Author(s): JON CORBETT, GIACOMO RAMBALDI, PETER KYEM, DAN WEINER, RACHEL OLSON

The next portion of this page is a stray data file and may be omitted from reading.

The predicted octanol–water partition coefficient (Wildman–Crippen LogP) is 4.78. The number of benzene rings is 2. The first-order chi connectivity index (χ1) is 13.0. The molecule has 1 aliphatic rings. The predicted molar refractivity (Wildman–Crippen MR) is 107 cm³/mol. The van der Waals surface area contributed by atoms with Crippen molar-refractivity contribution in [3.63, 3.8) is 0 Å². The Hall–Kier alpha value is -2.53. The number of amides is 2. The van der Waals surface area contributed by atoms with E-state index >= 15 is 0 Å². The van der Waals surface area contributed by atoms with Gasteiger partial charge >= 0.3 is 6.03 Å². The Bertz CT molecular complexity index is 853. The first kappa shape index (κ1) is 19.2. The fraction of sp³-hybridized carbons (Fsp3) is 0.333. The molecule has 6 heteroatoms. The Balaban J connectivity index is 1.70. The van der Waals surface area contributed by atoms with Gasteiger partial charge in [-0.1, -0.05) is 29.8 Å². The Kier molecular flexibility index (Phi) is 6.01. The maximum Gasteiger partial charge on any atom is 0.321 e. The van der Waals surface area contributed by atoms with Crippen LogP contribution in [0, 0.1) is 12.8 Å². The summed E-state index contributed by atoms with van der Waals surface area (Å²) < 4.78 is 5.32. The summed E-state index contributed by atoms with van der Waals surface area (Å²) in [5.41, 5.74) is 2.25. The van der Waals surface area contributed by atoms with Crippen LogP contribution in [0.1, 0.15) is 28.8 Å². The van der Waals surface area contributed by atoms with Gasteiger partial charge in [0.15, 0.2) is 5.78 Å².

What unites these practitioners is their belief that PGIS practice (Box 1) can have profound implications for marginalised groups in society: • it can enhance capacity in generating, managing and communicating spatial information; • it can stimulate innovation; and ultimately, • it can encourage positive social change. The tools generated and used in this practice can become interactive vehicles for networking, discussion, information exchange, analysis and decision-making. When PGIS practice first began to move from the nondigital to the digital realm in the mid 1990s, concerns arose over the feasibility of applying relatively complex PGIS tools in a participatory manner. In their paper titled ‘Participatory GIS: opportunity or oxymoron?’ Abbot et al (1998) identified and debated the ‘benefits and problems of a participatory GIS approach’. They asked whether Geographic Information Systems (GIS) can be used by local people, ‘empowering them to influence policy decisions through owning and using the data’ or whether ‘a “participatory GIS” would simply be extractive’? These fundamental questions still exist, particularly for digital tools. But practitioners have now had more than a decade to develop and apply these tools, as well as to continue their exploration of older, non-digital PGIS tools. The Mapping for Change conference has allowed practitioners to share their experiences, both successes and failures, and identify lessons learnt over this period. The contents of this special issue mark how PGIS practice has matured. It has begun to develop a set of ethics and effective methodologies that are based on first-hand experience. These ethical considerations will help to guide both new and experienced practitioners alike to ensure that local communities can develop and communicate their own data – and ultimately influence larger decision-making processes. A broad range of tools and methods are available to practitioners and community representatives. These range from low-tech sketch mapping to hi-tech geo-spatial technologies and multimedia. As these tools increase in complexity, their use often (but not always) involves the incorporation of many of the preceding tools, resulting in approaches where multiple tools are used (Box 2).